A touring route encompassing more than 30 cellar doors is a dazzling demonstration of why this region is on the global viticultural map. Yet there is more to the Tamar Valley than world-leading fizz. On both sides of the river, the road winds through glorious countryside, past farmhouses from central casting, through scrubby bushland and green pasture. 

Perched at the head of the Tamar River estuary, Launceston is not just the gateway to the valley. The undulating, low-rise city is going through its own renaissance driven by the arrival of hotels, restaurants, cafés and wine bars. The city’s newfound optimism can be seen at Stillwater, the 19th-century waterfront flour mill gentrified into a restaurant in 2000. Seven boutique accommodation suites were added earlier this year, each embracing the building’s atmospheric old bones and adding contemporary local artworks along with an in-room bar and pantry giving a taste of Tassie terroir.

diners at Stillwater restaurant, Launceston, Tasmania

The gorgeous interiors of Stillwater restaurant, Launceston.

Directly across the river sits another local landmark, an imposing nine-storey grain silo which  has just been relaunched as Peppers Silo Hotel after a multi-year makeover, complete with a restaurant letting its proud Tasmanian flag fly. Nearby, the buzzing Mudbar Restaurant backs its pan-Asian excellence with a wine list doing the state’s vignerons proud.

“A lot of winemakers come to Tassie to check out the cool climate wine making and get hooked on it,” says Shane Holloway of Delamere Vineyards. “Chardonnay gets these great oyster shell, sea brine characteristics, while pinot noir has really interesting sub-regionality. But what was important to us was the opportunity to develop a sparkling house that expresses a single vineyard, like the champenoise houses. Sparkling is just a natural fit for this part of the world.”

A trip around the Tamar reveals that the sparkling church is a broad one. Delamere’s recently released 2008 Late Disgorged Blanc de Blancs is a complex, biscuity beast with chardonnay’s characteristic oyster shell and citrus notes (“It’s interesting to taste the decisions I made as a winemaker 10 years ago,” says Holloway). Five minutes’ drive away, there’s Bay of Fires, home to dedicated sparkling label House of Arras. Created by Australia's most awarded sparkling winemaker, Ed Carr, it’s a prestige label, but cellar door manager Will Doggett is determined to take the pressure down. “The 2007 Grand Vintage is the perfect breakfast sparkling for Christmas day,” he says. “Beautiful with Vegemite on toast.” At Pipers Brook we taste the Ninth Island non-vintage sparkling, like lemon cream pie in a bottle. Jansz’s 2014 Blanc de Blancs is an elegant, lemon and brioche-led expression of a single block. And at the rammed-earth architectural magnificence of Clover Hill, the 2014 vintage rosé boasts a swoon-worthy strawberry and rose petal bouquet.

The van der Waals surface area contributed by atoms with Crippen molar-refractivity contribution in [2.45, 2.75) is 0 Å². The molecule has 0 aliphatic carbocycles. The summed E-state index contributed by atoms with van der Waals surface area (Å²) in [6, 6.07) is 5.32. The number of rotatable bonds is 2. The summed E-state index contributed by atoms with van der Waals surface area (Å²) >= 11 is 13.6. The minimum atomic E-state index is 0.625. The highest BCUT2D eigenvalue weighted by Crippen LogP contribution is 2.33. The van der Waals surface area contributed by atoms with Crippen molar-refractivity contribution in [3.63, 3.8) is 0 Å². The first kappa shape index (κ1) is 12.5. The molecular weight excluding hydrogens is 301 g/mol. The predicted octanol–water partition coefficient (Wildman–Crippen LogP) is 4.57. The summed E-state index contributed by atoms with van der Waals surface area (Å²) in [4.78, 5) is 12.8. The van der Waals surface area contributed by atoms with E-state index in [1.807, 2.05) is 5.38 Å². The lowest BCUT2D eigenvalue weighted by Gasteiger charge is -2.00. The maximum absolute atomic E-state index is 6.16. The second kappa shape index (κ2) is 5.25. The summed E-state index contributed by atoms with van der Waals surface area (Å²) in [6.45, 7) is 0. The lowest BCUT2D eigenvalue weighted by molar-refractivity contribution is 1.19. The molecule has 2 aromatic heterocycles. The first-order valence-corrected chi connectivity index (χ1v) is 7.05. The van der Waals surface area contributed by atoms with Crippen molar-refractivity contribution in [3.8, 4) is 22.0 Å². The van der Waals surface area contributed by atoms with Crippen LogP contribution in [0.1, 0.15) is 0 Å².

Clover Hill, Tamar Valley

Clover Hill is one of few Australian wineries dedicated solely to sparkling.

The only problem is deciding who has to be designated driver, but all arguments are solved on our last day when a helicopter flight with Unique Charters whisks us in spectacular Hollywood style between wineries – but not before our pilot Nick takes us over the spectacular Cataract Gorge.

Setting down on the lawn of Vélo Wines is the perfect conclusion to a Tamar immersion. Just 15 minutes’ drive from central Launceston, it’s home to Timbre Kitchen, one of the state’s leading restaurants, where chef Matt Adams can make memories with something as elemental as grilled cheese on soda bread toast from the wood oven, served with his grandmother’s green pickles. And the perfect accompaniment to drink? No points for guessing. 

 

Story Larissa Dubecki; images by Adam Gibson